Single-photon detectors in space must retain useful performance characteristics despite being bombarded with sub-atomic particles. Mitigating the effects of this space radiation is vital to enabling new space applications which require high-fidelity single-photon detection. To this end, we conducted proton radiation tests of various models of avalanche photodiodes (APDs) and one model of photomultiplier tube potentially suitable for satellite-based quantum communications. The samples were irradiated with 106 MeV protons at doses approximately equivalent to lifetimes of 0.6 , 6, 12 and 24 months in a low-Earth polar orbit. Although most detection properties were preserved, including efficiency, timing jitter and afterpulsing probability, all APD samples demonstrated significant increases in dark count rate (DCR) due to radiation-induced damage, many orders of magnitude higher than the 200 counts per second (cps) required for ground-to-satellite quantum communications. We then successfully demonstrated the mitigation of this DCR degradation through the use of deep cooling, to as low as -86 degrees C. This achieved DCR below the required 200 cps over the 24 months orbit duration. DCR was further reduced by thermal annealing at temperatures of +50 to +100 degrees C.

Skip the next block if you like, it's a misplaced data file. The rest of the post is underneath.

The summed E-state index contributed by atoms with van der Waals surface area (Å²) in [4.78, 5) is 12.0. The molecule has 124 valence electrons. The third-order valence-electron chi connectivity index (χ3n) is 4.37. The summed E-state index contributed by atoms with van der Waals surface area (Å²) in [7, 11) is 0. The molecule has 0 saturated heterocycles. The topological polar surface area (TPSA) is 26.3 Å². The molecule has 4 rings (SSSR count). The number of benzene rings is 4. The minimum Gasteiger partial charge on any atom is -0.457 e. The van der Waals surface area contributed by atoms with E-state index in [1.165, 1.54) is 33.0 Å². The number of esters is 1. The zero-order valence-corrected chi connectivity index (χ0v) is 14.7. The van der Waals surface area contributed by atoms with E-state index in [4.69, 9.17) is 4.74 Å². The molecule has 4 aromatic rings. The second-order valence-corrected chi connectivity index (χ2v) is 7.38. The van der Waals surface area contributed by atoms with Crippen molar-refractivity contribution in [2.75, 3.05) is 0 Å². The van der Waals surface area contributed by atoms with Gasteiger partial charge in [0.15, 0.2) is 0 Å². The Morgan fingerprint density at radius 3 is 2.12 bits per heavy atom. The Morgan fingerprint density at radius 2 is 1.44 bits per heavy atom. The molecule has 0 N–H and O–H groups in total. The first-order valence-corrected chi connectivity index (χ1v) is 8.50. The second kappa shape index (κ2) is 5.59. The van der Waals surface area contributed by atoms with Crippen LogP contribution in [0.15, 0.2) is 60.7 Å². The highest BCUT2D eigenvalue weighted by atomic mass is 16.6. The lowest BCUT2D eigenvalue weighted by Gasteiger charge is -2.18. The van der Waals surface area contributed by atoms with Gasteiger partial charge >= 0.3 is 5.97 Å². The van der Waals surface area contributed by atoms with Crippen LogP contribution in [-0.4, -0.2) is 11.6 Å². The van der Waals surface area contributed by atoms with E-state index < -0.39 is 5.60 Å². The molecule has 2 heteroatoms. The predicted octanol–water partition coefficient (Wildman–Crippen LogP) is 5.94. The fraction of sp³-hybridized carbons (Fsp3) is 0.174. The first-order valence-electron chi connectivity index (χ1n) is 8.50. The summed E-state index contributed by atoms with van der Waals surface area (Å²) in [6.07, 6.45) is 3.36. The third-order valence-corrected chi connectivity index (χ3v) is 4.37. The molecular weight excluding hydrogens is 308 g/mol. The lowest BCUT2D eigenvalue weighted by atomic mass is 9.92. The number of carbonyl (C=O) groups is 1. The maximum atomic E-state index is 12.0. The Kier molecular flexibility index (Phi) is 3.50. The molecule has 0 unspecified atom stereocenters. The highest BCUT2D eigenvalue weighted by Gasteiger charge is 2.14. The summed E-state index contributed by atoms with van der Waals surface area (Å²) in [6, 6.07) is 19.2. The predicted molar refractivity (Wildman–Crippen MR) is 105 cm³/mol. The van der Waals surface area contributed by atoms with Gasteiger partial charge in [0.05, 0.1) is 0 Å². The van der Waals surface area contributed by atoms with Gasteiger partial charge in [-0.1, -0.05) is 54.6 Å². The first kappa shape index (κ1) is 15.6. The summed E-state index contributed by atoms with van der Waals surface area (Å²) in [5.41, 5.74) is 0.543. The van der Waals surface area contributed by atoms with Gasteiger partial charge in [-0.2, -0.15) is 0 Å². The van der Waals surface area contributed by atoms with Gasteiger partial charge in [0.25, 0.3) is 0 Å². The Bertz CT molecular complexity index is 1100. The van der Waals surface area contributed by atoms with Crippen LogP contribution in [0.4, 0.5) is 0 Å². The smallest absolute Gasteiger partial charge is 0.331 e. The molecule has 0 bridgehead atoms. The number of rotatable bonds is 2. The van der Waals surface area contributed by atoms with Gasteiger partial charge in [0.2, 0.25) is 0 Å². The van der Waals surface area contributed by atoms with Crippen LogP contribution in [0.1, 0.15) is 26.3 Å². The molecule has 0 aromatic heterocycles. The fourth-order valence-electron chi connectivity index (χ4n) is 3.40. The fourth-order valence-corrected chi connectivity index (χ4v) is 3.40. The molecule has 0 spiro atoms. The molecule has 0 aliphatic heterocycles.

Elena Anisimova, Brendon L. Higgins, Jean-Philippe Bourgoin, Miles Cranmer, Eric Choi, Danya Hudson, Louis P. Piche, Alan Scott, Vadim Makarov, Thomas Jennewein
Based on research I did in High School at the IQC in Waterloo.